Tuesday, April 24, 2012


This lovely artistic antique botanical flower print, circa 1925, was extracted from an old folio of flower prints whose goal was to present all the wild flowers native to North America at that time. The species are presented in more scientific presentation used by biologists and scientists, which is as a close-up of the flower on its own on a white background. This famous artist has captured the exquisite detail in the leaves, petals, stem and flower buds. Given the changing world climate and decline in forest and wildlands over the last century, the flowering plants from this series are in many cases quite rare in their wild ecological habitat and are most likely found being cultivated in a florist garden store or greenhouse. Once framed, this print would make a fine interior decorating accent in a bedroom or living room. Great gift for the interior designer decorator or horticulturalist.
DESCRIPTION OF FLOWER: FranUinia alatamaba Marshall

Franklinia, or Franklin tree, a member of the Tea Family, has perhaps the most romantic history of any plant included in "North AmericanWild Flowers" It was first seen by John Bartram in 1765: in the vicinity of Fort Barrington, Georgia, and was named by his friend, Humphrey Marshall, in honor of Benjamin Franklin. His son, William Bartram, also visited the locality in 1791 and described the plant in his "Travels through North and South Carolina" He states that he never saw it at any other place but near the Fort,where "there are two or three acres of ground where it grows plentifully" Thorough search has since been made by botanists, including Dr. C. S. Sargent, H. W Ravenel, and Dr. E. T. Wherry, but no wild plants can be found. All those in existence in American gardens apparently originated with the plant or plants obtained by William Bartram and grown at Philadelphia in the place long known as Bartrams Garden, now a public park.

Franklinia has been shown by Dr. Frederick V. Coville to belong to the great number of plants that flourish only in acid soils. Cuttings have been rooted successfully and distributed to nurserymen and to private gardens. At Whitesbog, in New Jersey, a number of plants are growing vigorously under the care of Miss Elizabeth C. White. The specimen sketched was obtained from one of these plants when they were in blossom in September, 1926. The delicious odor of the flowers attracts many bees, but few viable seeds have resulted. The Franklinia blooms in autumn when most other trees or shrubs are past flowering. Its leaves turn a beautiful crimson before falling from the branches.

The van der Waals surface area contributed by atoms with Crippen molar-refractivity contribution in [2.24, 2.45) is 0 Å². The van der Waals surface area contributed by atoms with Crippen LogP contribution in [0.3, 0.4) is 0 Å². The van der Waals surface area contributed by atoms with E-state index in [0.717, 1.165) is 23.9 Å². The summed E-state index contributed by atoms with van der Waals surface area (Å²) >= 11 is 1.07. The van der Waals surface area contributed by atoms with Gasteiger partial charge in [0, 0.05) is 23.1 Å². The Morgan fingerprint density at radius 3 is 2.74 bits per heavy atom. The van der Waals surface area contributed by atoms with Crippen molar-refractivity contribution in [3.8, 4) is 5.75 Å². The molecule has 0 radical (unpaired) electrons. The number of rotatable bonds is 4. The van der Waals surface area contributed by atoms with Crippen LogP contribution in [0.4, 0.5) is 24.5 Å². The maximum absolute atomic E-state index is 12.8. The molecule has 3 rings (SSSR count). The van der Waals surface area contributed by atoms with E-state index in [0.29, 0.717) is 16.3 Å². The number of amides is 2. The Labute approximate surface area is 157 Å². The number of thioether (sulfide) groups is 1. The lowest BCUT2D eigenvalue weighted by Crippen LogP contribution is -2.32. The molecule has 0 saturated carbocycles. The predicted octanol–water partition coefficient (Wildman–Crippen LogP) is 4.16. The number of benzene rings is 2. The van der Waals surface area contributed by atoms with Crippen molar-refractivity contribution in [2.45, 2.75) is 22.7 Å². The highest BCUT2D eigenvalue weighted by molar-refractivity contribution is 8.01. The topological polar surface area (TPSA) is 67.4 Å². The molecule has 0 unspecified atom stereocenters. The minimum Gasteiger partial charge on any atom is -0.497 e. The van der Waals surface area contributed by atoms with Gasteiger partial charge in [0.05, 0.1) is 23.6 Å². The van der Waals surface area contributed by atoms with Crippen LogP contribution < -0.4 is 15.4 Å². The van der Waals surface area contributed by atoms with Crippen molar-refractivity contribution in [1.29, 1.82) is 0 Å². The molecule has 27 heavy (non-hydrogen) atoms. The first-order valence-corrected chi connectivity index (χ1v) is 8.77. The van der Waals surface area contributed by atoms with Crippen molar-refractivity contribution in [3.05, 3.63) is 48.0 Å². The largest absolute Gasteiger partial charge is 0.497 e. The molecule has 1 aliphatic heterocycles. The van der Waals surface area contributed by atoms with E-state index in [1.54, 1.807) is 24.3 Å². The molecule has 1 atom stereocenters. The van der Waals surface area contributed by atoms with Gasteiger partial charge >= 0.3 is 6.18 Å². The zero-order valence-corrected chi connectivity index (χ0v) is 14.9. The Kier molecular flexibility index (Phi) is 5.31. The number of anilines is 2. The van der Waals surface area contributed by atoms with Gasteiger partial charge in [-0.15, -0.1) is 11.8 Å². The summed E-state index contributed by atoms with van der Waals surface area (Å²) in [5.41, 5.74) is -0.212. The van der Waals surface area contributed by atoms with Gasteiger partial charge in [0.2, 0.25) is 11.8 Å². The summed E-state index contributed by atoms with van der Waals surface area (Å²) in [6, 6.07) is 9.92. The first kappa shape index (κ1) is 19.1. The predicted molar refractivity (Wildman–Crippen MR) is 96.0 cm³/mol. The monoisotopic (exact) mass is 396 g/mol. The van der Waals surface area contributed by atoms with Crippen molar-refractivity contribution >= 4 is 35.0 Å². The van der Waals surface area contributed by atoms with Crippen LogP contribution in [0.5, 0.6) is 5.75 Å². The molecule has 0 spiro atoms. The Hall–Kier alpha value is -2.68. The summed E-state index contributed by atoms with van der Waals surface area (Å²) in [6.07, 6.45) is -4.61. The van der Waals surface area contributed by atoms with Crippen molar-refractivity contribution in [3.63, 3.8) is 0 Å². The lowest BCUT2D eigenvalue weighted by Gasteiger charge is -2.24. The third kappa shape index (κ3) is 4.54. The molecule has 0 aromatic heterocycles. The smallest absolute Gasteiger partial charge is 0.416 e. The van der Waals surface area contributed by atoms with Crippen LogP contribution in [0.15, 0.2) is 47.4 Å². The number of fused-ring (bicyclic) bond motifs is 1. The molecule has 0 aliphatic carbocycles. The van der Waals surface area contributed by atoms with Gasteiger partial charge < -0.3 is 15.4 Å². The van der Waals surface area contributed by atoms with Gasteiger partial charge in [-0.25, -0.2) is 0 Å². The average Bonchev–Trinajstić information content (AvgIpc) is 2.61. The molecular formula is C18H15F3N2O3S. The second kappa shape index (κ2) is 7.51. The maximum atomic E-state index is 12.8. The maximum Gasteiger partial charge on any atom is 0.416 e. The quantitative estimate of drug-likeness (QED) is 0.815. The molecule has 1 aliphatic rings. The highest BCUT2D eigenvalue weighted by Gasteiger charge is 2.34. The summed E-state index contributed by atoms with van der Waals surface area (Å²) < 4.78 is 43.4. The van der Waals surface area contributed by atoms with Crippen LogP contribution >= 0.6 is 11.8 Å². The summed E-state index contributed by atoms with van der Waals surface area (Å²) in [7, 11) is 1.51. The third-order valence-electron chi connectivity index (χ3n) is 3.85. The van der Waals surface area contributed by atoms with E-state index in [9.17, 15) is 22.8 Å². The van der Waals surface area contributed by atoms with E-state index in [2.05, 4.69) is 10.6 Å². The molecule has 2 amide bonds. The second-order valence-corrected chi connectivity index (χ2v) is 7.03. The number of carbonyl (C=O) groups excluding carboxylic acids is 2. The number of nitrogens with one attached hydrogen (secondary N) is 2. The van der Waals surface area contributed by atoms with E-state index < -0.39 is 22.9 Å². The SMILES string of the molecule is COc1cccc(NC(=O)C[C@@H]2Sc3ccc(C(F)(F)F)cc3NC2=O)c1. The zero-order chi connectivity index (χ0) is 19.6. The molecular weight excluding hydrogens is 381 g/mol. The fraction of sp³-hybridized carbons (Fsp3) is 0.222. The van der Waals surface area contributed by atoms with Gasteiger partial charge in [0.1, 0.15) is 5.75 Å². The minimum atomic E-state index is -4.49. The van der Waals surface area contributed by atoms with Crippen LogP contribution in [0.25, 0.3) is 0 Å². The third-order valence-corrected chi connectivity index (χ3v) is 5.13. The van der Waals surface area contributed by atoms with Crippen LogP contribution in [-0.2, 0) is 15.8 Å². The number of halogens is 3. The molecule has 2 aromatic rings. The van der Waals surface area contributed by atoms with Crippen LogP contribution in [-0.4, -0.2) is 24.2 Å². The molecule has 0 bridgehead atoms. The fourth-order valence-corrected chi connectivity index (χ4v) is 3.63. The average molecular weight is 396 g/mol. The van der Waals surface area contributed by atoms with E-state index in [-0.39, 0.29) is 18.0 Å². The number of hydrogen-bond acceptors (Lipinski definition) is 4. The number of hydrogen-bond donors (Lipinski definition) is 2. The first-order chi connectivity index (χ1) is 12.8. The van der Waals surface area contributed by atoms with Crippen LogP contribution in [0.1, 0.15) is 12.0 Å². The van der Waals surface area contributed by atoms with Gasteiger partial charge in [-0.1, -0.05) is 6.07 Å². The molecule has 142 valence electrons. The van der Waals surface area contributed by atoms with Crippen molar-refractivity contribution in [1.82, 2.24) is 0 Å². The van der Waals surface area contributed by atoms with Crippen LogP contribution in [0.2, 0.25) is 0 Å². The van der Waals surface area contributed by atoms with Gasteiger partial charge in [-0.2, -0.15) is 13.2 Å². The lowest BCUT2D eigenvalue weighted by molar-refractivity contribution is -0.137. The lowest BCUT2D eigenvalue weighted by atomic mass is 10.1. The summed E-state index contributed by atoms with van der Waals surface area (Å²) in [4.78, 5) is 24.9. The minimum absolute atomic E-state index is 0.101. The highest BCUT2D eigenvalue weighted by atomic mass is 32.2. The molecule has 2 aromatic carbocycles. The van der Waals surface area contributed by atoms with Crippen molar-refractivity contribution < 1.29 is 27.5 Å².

ABOUT THE ARTIST: Mary Morris Vaux received a set of watercolor paints at age eight and began experimenting with painting flowers. The Philadelphia family spent summers in the Canadian Rockies where Mary and her brothers studied mineralogy and recorded the flow of glaciers in paintings. Mary returned to western Canada almost every summer and became an active mountain climber and outdoorswoman. One summer a botanist asked her to paint a rare blooming arnica; her success in recording the flower encouraged her to concentrate on botanical illustration. For many years, on foot or horseback, she explored difficult terrain looking for important flowering species to paint. In 1913 Mary Vaux met Charles Doolittle Walcott, then secretary of the Smithsonian Institution, while both were in the Canadian Rockies--she painting and hiking, he conducting geological research. After marrying the next year, the couple spent several months each season in the Canadian Rockies where he continued his studies and she painted hundreds of watercolor studies of native flowers. At the urging of botanists and wild flower enthusiasts, in 1925 a selection of more than four hundred of Mary Walcott's illustrations were published by the Smithsonian Institution. Currently 791 watercolor drawings by Walcott are in the collection of the National Museum of American Art.